When Antonio tells his mother his dreams, she "says they (are) visions from God and she (is) happy, because her own dream (is) that (he) should grow up and become a priest". Because her aspirations for him are so strong, she finds validation for her own hopes for him in whatever he says, which is disturbing to Antonio because he himself is not certain what he wants to be. Antonio had gotten into the habit of not telling his mother about his dreams because of her predictable reaction, but he does question her about details of his birth in order to satisfy himself that what he dreamed about was true.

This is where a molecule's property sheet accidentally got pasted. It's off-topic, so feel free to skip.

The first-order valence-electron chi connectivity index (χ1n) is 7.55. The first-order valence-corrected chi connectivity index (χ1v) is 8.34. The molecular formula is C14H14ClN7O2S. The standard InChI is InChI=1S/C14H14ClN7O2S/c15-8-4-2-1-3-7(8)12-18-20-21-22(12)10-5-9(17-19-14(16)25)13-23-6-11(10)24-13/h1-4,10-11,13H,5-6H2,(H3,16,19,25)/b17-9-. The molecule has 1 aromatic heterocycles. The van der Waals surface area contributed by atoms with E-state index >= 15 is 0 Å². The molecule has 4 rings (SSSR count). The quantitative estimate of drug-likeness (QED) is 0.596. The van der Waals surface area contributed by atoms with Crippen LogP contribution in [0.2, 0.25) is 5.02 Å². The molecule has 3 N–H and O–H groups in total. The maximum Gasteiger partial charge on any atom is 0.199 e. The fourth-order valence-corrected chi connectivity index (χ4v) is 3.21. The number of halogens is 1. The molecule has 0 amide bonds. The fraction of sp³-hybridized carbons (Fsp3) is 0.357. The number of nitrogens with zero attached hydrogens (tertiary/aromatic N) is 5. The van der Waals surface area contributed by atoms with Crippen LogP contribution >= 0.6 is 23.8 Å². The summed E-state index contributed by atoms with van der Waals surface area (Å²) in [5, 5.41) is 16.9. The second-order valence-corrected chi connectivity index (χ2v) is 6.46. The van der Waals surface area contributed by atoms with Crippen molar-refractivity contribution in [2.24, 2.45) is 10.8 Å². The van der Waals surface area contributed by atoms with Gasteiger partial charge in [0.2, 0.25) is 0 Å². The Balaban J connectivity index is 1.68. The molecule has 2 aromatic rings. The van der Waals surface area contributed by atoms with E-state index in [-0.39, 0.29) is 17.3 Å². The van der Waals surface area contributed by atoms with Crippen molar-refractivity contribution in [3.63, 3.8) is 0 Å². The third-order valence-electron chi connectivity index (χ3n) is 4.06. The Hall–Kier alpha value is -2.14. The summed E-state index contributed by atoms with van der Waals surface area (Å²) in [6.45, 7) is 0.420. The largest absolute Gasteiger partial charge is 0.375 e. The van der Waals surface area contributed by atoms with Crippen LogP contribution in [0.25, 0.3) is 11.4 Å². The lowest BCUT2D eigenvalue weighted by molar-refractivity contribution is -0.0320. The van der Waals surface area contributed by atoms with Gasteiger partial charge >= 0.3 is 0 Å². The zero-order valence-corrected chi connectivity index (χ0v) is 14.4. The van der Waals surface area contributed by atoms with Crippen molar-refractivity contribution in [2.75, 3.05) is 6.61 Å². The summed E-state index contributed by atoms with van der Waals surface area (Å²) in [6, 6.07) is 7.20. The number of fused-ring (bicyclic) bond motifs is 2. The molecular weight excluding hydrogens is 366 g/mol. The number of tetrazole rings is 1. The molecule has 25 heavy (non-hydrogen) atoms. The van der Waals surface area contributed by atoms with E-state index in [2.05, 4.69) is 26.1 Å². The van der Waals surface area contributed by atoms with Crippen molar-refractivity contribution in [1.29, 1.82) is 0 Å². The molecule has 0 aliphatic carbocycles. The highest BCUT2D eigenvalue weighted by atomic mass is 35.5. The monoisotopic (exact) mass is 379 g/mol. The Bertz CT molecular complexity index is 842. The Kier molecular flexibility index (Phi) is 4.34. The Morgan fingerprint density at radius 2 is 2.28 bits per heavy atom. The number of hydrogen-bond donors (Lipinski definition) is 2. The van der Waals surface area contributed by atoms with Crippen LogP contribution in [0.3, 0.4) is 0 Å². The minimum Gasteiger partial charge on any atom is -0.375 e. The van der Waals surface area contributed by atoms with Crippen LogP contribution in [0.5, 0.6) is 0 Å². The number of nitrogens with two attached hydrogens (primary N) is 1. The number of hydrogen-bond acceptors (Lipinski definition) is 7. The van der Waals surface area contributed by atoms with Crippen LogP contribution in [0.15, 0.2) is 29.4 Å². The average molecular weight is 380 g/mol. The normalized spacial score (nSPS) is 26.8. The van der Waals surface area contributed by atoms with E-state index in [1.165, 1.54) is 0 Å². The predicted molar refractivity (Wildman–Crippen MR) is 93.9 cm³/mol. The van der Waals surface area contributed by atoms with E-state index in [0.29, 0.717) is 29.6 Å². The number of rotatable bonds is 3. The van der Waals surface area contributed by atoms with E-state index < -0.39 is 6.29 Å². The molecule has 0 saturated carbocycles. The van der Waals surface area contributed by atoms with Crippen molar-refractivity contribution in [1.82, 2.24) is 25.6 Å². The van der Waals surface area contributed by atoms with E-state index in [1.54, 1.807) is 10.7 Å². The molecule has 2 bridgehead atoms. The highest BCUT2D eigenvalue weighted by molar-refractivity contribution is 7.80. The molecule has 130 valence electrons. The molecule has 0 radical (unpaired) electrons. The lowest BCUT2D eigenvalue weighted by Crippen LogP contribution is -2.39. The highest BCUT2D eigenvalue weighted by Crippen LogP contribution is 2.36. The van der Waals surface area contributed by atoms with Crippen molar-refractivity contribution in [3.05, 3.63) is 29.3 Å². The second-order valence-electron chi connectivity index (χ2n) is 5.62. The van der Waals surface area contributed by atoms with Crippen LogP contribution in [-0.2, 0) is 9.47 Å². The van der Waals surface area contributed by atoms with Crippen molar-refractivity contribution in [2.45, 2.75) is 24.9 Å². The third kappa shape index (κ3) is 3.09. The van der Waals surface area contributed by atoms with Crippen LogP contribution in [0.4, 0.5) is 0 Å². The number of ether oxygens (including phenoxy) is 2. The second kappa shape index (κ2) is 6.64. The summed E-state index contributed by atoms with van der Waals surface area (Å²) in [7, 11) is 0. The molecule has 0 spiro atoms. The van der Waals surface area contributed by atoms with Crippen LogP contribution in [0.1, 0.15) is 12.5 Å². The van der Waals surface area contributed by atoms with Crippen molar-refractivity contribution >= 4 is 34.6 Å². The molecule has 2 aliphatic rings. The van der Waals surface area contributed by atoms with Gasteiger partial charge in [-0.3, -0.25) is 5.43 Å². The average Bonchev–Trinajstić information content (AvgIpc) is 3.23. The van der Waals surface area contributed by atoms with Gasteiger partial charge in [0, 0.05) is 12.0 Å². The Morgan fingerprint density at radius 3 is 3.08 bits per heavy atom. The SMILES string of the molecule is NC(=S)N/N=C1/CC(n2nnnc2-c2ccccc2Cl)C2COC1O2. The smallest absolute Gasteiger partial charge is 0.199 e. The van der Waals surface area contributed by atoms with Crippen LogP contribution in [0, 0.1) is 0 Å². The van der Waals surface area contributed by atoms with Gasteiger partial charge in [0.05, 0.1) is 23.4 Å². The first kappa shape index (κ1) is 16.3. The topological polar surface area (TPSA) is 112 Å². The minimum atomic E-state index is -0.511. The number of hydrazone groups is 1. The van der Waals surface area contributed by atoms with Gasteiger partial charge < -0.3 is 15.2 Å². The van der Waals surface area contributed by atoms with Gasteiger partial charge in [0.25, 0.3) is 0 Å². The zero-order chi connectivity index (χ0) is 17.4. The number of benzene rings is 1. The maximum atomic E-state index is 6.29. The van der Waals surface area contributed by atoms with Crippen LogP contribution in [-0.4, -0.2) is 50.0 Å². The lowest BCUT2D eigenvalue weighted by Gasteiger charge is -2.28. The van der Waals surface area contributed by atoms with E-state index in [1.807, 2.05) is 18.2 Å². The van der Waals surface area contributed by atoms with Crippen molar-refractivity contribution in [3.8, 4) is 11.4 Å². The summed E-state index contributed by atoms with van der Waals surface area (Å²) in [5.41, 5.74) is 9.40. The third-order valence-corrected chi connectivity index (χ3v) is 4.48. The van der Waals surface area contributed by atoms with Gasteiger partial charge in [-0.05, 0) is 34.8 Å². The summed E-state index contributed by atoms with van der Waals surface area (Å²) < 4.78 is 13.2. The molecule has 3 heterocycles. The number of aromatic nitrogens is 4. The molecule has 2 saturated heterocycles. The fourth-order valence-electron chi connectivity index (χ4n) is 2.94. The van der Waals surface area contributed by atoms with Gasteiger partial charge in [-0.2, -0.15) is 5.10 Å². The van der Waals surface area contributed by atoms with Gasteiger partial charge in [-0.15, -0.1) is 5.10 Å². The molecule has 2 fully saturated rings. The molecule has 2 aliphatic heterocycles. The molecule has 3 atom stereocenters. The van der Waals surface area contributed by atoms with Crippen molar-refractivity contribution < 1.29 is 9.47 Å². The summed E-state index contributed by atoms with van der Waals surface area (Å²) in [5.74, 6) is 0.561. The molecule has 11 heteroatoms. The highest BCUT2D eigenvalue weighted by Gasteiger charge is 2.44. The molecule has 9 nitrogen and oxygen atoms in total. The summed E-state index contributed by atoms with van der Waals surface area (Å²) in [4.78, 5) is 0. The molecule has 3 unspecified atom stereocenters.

When Antonio asks his mother if her brothers were present at his birth, she replies, "of course...my brothers have always been at my side when I needed them", and when he asks if his father's family was there as well, she launches into a tirade, scoffing, "don't speak to me of those worthless Marez and their friends...you will not be like them...you will be a Luna...a man of the people, and perhaps a priest". Once again, Antonio's mother has shaped his dream into her own, and Antonio, troubled, must run away to "clear (his) mind of the dream" (Chapter 1).